The 2017-18 winter brought an above-average snowpack to the Bighorn Mountains, but springtime in Wyoming has officially arrived. As we enjoy sunny days mixed with rainy and snowy ones, vegetation is slowly waking up and painting the mountain with splashes of color.
Many of us are yearning to experience the backcountry. For some, it is an annual competition to be the first across our mountain roads and trails. However, it is sometimes best to wait for things to dry out properly.
Annually, the U.S. Forest Service works diligently, within its means, to repair roads and trails for visitors like you to use. Some of that repair work could be avoided if the road or trail had not been damaged from use that occurred too early in the year. When the ground is wet, the risk of soil displacement is higher. Once the soil leaves, ruts or potholes are created, making the road or trail difficult and less enjoyable to use.
Motorized trail and road options are limited this time of year. The Story-Penrose trail #033 out of Story opens to motorized use June 16. The later opening of this trail helps protect mother and calf elk during their first few weeks together when they are most vulnerable.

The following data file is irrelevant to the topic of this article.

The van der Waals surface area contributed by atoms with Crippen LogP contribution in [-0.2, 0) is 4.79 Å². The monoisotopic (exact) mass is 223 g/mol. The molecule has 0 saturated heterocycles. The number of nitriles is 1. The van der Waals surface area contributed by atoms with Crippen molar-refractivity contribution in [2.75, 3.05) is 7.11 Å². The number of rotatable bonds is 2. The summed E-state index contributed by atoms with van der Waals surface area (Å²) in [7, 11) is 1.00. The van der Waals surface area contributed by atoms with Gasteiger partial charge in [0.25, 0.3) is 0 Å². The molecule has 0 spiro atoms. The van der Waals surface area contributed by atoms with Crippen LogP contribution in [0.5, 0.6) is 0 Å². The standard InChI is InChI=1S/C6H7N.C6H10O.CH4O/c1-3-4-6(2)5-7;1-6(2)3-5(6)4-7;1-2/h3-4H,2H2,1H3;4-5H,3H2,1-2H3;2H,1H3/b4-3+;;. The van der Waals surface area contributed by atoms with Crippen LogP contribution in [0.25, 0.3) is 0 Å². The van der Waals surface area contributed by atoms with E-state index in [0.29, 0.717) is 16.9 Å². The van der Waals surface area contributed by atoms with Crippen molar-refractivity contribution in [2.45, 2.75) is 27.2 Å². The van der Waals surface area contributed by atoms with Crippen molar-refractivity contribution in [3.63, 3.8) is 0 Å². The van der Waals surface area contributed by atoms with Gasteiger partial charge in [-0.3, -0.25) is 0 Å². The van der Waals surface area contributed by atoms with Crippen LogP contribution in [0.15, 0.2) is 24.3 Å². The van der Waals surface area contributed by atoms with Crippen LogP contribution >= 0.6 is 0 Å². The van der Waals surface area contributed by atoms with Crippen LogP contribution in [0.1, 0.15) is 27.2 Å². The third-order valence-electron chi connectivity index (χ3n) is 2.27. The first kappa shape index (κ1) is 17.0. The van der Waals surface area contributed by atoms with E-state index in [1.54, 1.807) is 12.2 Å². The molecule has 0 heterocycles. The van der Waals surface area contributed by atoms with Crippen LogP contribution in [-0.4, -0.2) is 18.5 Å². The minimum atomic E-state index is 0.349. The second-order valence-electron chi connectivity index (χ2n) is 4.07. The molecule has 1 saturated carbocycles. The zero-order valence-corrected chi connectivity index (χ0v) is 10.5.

The Freeze Out Trail #008 is a steep and challenging route for vehicles less than 50 inches in width but tends to open earlier due to its location on the face of the mountain. If you choose to venture out on this trail, be sure to have the appropriate equipment and experience for riding steep mountain trails.
Other access points along the northern face will be opening June 16, such as the roads out of the Kerns and Amsden Wildlife Habitat Management Areas.
As mountain roads begin to open with the snow melt, please resist the temptation to drive off road around the remaining drifts. This can cause severe damage to the land and take years to heal. Scars of this practice are reopened annually and not given a real chance to grow. If the snow prevents you from safely passing, come back and try again in a few days. This may prevent damage to your vehicle, the road and the surrounding landscape. We all love our mountain, let’s work together to keep it healthy and beautiful for all to enjoy.
For more information on the Bighorn National Forest, see the website at www.fs.usda.gov/bighorn, follow the organization on Twitter (@BighornNF) or like it on Facebook (US Forest Service – Bighorn National Forest).
Sara Evans Kirol is a recreation forester with the Bighorn National Forest.